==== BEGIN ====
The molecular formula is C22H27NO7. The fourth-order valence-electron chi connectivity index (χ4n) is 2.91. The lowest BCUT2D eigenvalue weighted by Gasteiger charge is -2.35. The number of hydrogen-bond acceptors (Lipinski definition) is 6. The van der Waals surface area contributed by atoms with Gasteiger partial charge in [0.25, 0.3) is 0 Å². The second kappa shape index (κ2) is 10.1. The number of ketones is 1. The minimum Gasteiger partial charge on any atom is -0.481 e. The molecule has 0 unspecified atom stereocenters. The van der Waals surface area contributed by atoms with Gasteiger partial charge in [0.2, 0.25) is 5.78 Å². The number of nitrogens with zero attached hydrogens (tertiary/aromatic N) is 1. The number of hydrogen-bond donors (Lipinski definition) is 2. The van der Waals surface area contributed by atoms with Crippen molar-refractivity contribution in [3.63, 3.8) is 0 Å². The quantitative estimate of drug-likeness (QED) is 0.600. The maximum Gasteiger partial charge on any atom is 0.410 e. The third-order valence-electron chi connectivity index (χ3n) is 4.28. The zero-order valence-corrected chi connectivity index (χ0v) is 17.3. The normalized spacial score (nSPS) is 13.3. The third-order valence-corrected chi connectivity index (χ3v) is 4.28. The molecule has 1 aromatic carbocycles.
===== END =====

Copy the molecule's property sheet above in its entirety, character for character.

The molecular formula is C22H27NO7. The fourth-order valence-electron chi connectivity index (χ4n) is 2.91. The lowest BCUT2D eigenvalue weighted by Gasteiger charge is -2.35. The number of hydrogen-bond acceptors (Lipinski definition) is 6. The van der Waals surface area contributed by atoms with Gasteiger partial charge in [0.25, 0.3) is 0 Å². The second kappa shape index (κ2) is 10.1. The number of ketones is 1. The minimum Gasteiger partial charge on any atom is -0.481 e. The molecule has 0 unspecified atom stereocenters. The van der Waals surface area contributed by atoms with Gasteiger partial charge in [0.2, 0.25) is 5.78 Å². The number of nitrogens with zero attached hydrogens (tertiary/aromatic N) is 1. The number of hydrogen-bond donors (Lipinski definition) is 2. The van der Waals surface area contributed by atoms with Crippen molar-refractivity contribution in [3.63, 3.8) is 0 Å². The quantitative estimate of drug-likeness (QED) is 0.600. The maximum Gasteiger partial charge on any atom is 0.410 e. The third-order valence-electron chi connectivity index (χ3n) is 4.28. The zero-order valence-corrected chi connectivity index (χ0v) is 17.3. The normalized spacial score (nSPS) is 13.3. The third-order valence-corrected chi connectivity index (χ3v) is 4.28. The molecule has 1 aromatic carbocycles.